Sunday, March 05, 2006


A recent CBS News poll showed that 62% of Americans think the war in Iraq is going badly, while 36% think it is going well. When asked if the war was worth the cost, 63% of Americans said no, and 29% said yes.

Gen. Peter Pace, the Chairman of the joint Chiefs of Staff, blames the American media. He says they are disproportionately reporting all of the bad news in Iraq, while ignoring all of the good things that are going on.

According to Pace, if the American people had the opportunity to see all that is going on in Iraq, they would understand that "very, very good progress being made." But he admitted that it isn't possible to sustain the war without the support of the American people. "What they're seeing is the same bomb going off every 15 minutes on television."

The great irony is that with 34,131 insurgent attacks reported last year, there is quite literally a different attack happening every 15 minutes. So, it's not the same bomb going off repeatedly that has soured the American public about the war.

As for the risk of civil war in Iraq, on Monday the U.S. ambassador Zalmay Khalilzad said "the crisis is over" and that "Iraqis decided to come together."

Yet, the very next day, the Washington Post reported that more than 1,300 Iraqis had been killed in sectarian attacks since a Shiite mosque was bombed the previous week. Though there was some disagreement over the actual number -- the Iraqi Cabinet said at least 379 people had been killed in reprisal attacks, and the AP reported that the Baghdad central morgue had received 249 bodies tied to the violence -- the Statistics Department of the Iraqi police put the nationwide toll at 1,020 in just the six days following the attack.

Despite this, Pace says, "I believe that, in the last week to 10 days, the Iraqi people have been showing that they do not want civil war." He went on to say that the reports of attacks on mosques by opposing religious groups have been greatly exaggerated. Sunni leaders charged that more than 100 Sunni mosques were burned, fired upon or bombed in the retaliatory violence after the attack on the Samarra mosque.

Yet, when asked at a press conference this week if Iraq was close to civil war, or could slip into such a war, Gen. George Casey, Commander of the Multi-National Force in Iraq, said, "Anything can happen."

And according to another poll, 73% of Americans believe that Iraq is indeed headed toward civil war.

"The bottom line is, the Iraqi people are still so much better off today than they were under Saddam Hussein, " says Pace. "I mean, no matter what sector of society you look at right now, they are better off today than they were under Saddam Hussein."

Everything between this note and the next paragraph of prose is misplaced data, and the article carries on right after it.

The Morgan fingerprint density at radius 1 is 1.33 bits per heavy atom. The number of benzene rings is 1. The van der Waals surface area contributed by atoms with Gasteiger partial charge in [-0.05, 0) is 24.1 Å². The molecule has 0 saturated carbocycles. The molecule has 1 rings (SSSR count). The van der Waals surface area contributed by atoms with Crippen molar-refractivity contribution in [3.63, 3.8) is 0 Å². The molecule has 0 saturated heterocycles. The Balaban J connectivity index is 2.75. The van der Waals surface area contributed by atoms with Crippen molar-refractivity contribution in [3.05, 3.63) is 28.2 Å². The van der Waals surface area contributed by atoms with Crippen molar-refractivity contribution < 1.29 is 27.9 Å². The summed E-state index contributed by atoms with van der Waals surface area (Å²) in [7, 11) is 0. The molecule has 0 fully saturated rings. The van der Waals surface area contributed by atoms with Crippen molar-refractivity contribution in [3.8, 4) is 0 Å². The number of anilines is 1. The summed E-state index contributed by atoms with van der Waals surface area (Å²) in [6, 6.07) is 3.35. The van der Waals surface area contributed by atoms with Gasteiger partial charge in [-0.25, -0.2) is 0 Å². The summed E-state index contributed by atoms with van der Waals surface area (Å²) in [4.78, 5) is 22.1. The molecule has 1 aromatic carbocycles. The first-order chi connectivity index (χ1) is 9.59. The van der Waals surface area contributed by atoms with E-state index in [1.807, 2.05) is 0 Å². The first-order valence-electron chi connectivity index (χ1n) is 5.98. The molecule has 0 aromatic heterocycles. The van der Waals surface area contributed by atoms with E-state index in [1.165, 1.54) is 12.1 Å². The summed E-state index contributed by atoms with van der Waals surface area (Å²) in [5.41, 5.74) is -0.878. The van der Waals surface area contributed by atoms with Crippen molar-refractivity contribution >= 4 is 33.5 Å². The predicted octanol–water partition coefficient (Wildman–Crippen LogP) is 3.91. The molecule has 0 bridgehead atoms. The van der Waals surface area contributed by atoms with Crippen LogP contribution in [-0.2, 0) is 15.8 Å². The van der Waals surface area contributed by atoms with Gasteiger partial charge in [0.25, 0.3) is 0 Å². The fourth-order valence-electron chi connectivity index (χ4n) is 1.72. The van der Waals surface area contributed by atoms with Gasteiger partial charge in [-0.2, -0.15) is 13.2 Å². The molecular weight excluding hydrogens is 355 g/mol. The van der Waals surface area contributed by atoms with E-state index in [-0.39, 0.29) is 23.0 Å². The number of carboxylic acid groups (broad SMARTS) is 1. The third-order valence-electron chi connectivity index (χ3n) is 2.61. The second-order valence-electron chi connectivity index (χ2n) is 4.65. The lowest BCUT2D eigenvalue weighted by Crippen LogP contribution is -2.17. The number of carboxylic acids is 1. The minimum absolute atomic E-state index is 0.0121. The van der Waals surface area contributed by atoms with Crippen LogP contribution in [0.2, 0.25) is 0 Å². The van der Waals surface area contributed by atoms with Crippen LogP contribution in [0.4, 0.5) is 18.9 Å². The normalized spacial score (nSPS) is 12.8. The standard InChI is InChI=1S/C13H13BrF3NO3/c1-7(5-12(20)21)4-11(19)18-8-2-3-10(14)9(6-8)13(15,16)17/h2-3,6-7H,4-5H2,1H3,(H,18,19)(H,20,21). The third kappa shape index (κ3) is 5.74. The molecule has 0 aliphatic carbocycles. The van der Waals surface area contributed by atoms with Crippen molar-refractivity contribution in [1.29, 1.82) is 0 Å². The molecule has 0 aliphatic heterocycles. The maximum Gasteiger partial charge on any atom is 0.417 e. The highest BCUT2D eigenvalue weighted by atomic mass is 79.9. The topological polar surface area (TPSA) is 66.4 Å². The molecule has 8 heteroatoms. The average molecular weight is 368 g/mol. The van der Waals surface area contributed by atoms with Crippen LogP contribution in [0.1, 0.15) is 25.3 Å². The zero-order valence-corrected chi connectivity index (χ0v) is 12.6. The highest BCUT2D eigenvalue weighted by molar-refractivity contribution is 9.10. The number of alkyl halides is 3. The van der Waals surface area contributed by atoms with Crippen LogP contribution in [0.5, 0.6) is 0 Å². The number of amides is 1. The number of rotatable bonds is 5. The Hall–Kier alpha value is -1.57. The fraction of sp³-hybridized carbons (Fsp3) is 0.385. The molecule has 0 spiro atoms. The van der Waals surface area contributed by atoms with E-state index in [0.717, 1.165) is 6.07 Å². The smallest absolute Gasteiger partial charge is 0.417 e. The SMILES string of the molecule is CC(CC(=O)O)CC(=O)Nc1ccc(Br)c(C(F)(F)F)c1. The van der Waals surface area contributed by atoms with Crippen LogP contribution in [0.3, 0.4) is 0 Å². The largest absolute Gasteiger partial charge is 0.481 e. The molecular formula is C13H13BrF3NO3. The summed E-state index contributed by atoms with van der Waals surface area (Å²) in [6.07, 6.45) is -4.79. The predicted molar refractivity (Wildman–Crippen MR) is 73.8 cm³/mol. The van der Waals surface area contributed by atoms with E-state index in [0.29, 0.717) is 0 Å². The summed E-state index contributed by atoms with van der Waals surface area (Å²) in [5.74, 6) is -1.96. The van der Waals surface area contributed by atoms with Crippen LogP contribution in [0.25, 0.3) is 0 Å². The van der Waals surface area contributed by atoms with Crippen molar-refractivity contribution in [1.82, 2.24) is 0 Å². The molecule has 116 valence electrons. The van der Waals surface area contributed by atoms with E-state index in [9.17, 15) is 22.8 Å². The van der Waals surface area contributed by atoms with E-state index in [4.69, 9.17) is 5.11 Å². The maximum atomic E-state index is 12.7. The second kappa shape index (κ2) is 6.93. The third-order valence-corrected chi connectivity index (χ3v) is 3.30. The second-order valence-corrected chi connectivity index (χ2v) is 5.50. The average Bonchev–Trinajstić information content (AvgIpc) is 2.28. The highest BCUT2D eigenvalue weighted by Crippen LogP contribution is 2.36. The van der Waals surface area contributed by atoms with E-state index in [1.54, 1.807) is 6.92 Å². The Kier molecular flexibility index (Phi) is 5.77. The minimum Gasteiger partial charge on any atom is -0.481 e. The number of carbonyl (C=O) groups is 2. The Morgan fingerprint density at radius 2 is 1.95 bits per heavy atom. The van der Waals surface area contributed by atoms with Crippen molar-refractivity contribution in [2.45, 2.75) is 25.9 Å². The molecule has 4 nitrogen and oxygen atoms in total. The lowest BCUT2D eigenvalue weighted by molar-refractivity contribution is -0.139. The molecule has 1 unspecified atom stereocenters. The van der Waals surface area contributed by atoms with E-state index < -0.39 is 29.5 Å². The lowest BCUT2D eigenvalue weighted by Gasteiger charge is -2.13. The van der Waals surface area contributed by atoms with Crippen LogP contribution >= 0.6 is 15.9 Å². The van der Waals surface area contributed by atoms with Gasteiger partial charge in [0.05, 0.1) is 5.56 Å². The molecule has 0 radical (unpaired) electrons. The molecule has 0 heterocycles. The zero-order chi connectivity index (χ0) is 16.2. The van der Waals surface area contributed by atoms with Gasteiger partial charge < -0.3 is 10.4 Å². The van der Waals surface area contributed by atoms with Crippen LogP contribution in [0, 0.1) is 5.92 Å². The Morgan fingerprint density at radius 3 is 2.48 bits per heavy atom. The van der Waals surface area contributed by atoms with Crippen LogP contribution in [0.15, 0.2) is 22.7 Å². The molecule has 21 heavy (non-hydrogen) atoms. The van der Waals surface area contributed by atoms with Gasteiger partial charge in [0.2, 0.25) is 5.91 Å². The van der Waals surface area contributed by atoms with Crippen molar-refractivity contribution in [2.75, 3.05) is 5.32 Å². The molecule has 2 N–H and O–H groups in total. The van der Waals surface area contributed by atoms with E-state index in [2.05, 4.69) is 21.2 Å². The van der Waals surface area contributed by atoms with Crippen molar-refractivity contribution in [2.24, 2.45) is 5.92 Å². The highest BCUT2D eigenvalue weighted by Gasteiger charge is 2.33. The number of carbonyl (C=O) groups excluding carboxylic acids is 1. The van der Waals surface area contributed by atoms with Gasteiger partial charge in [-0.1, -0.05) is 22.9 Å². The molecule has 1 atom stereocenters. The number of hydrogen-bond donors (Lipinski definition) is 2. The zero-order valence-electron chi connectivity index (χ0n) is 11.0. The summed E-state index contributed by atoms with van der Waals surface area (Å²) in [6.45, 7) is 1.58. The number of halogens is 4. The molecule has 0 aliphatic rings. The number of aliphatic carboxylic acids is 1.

That is emblematic of the larger disconnect that the American people are seeing out of the Bush Administration, and the Pentagon. Either the media has banded together in an act of collusion designed to fool the American people, or the Administration and the Pentagon are doing so.

At this point, even conservative opinion makers, such as George Will, William F. Buckley and Bill O'Reilly, have recently admitted to the failure of the war. The war's most ardent supporters are now jumping off the bandwagon.

Pace says that in the last year over 100,000 additional Iraqi troops have been added and that there are now 232,000 police and military members serving the Iraqi government. Additionally, Pace says they are on schedule to be at 335,000 by the end of this year.

But the question is, to what end? What difference have they made so far?

The Iraqi Army seems entirely inept and incompetent. Shiite militiamen from the Interior Ministry -- essentially death squads -- are said to be leading a murderous campaign against the Sunni population. If this burgeoning civil war becomes full scale, the entire U.S. effort will have been in vain.

How can anyone justify the U.S. military taking sides and engaging in another county's civil war? With the specter of Vietnam now more than thirty years behind us the lessons should have been learned, which makes that a difficult argument to engage in.

From the beginning, war planners have viewed this campaign through rose-colored lenses. They still aren't being honest with the American people. Yet it's hard -- as much as it is unsettling -- to imagine they're being dishonest with themselves. They must know the truth. But to admit failure would be politically disastrous, so instead we get the status quo; "stay the course," and "very, very good progress being made."

The events in Iraq are spiraling out of control and gaining momentum. And that momentum will bring change one way or another -- whether it's the type the Bush administration and the Pentagon want, or not.

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